• You’ll form a tight seal over the mouthpiece with your mouth. You’ll be instructed to inhale and exhale in different ways.
  • You will be watched carefully during the procedure for dizziness, trouble breathing, or other problems.
  • You may be given a bronchodilator after certain tests. The tests will then be repeated several minutes later, after the bronchodilator has taken effect.

What happens after pulmonary function tests?

If you have a history of lung or breathing problems, you may be tired after the tests. You will be given a chance to rest afterwards. Your healthcare provider will talk with you about your test results.

Why are these tests done?

Your doctor will order these tests to determine how your lungs are working. If you already have a condition that’s affecting your lungs, your doctor may order this test to see if the condition is progressing or how it’s responding to treatment.
PFTs can help diagnose:

  • asthma
  • allergies
  • chronic bronchitis
  • respiratory infections
  • lung fibrosis
  • bronchiectasis, a condition in which the airways in the lungs stretch and widen
  • COPD, which used to be called emphysema
  • asbestosis, a condition caused by exposure to asbestos
  • sarcoidosis, an inflammation of your lungs, liver, lymph nodes, eyes, skin, or other tissues
  • scleroderma, a disease that affects your connective tissue
  • pulmonary tumor
  • lung cancer
  • weaknesses of the chest wall muscles

What happens during the tests?

Spirometry

Your PFTs may include spirometry, which measures the amount of air you breathe in and out. For this test, you’ll sit in front of a machine and be fitted with a mouthpiece. It’s important that the mouthpiece fits snugly so that all the air you breathe goes into the machine. You’ll also wear a nose clip to keep you from breathing air out through your nose. The respiratory technologist will explain how to breathe for the test.

You may then breathe normally. Your doctor will ask you to breathe in and out as deeply or as quickly as you can for several seconds. They may also ask you to breathe in a medication that opens your airways. You’ll then breathe into the machine again to see if the medication affected your lung function.

Plethysmography test

A plethysmography test measures the volume of gas in your lungs, known as lung volume. For this test, you’ll sit or stand in a small booth and breathe into a mouthpiece. Your doctor can learn about your lung volume by measuring the pressure in the booth.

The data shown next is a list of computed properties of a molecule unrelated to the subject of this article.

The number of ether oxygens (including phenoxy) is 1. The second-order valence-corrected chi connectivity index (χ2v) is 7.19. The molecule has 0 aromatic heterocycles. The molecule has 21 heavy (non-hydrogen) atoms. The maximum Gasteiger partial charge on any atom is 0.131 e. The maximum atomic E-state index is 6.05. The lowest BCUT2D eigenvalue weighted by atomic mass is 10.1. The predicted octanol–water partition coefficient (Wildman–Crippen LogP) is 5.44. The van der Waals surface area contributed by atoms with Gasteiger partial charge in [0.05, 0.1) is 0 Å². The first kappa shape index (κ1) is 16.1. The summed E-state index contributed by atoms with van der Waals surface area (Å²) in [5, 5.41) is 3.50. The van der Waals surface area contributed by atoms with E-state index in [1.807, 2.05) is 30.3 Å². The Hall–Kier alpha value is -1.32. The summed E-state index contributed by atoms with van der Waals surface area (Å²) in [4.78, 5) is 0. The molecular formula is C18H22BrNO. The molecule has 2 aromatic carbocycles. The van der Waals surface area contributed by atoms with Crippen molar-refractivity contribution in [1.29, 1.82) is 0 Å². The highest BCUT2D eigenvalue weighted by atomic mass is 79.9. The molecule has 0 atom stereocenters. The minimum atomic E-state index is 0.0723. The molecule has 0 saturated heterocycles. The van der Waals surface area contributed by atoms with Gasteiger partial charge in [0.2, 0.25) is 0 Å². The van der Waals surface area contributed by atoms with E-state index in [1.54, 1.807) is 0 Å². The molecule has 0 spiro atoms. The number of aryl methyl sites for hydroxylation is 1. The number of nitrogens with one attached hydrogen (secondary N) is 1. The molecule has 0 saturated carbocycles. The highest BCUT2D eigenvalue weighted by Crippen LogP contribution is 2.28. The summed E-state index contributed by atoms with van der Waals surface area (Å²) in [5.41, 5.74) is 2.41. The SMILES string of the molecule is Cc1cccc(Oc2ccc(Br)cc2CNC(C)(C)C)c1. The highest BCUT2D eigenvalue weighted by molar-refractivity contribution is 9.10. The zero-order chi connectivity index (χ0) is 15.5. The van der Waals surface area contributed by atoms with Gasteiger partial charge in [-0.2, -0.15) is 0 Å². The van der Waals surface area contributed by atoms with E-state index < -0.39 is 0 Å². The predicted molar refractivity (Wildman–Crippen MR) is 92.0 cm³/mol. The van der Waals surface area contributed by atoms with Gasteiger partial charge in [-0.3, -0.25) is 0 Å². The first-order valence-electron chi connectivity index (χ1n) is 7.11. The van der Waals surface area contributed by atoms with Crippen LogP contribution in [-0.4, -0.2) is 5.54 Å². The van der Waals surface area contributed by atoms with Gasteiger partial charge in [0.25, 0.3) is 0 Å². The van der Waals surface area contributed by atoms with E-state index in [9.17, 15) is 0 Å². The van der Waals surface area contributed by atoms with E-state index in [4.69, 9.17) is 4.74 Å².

Diffusion capacity test

This test evaluates how well the small air sacks inside the lungs, called alveoli, work. For this part of a pulmonary function test, you will be asked to breathe in certain gases such as oxygen, helium, or carbon dioxide.
You may also breathe in a “tracer gas” for one breath. The machine can detect when you breathe out this gas. This tests how well your lungs are able to transfer oxygen and carbon dioxide to and from your bloodstream.


What are the risks of pulmonary function tests?

A PFT can cause problems if:

  • you’ve recently had a heart attack
  • you’ve recently had eye surgery
  • you’ve recently had chest surgery
  • you’ve recently had abdominal surgery
  • you have a severe respiratory infection
  • you have unstable heart disease

PFTs are usually safe for most people. However, because the test may require you to breathe in and out quickly, you may feel dizzy and there’s a risk that you may faint. If you feel lightheaded, tell your doctor. If you have asthma, the test may cause you to have an asthma attack. In very rare cases, PFTs may cause a collapsed lung.

Pulmonary Function Test Results

Certain things can make PFTs less accurate-

These include:

  • The degree of patient cooperation and effort
  • Use of medicines that open the airways (bronchodilators)
  • Use of pain medicines
  • Pregnancy
  • Stomach bloating that affects the ability to take deep breaths
  • Extreme tiredness or other conditions that affect a person’s ability to do the tests (such as a head cold)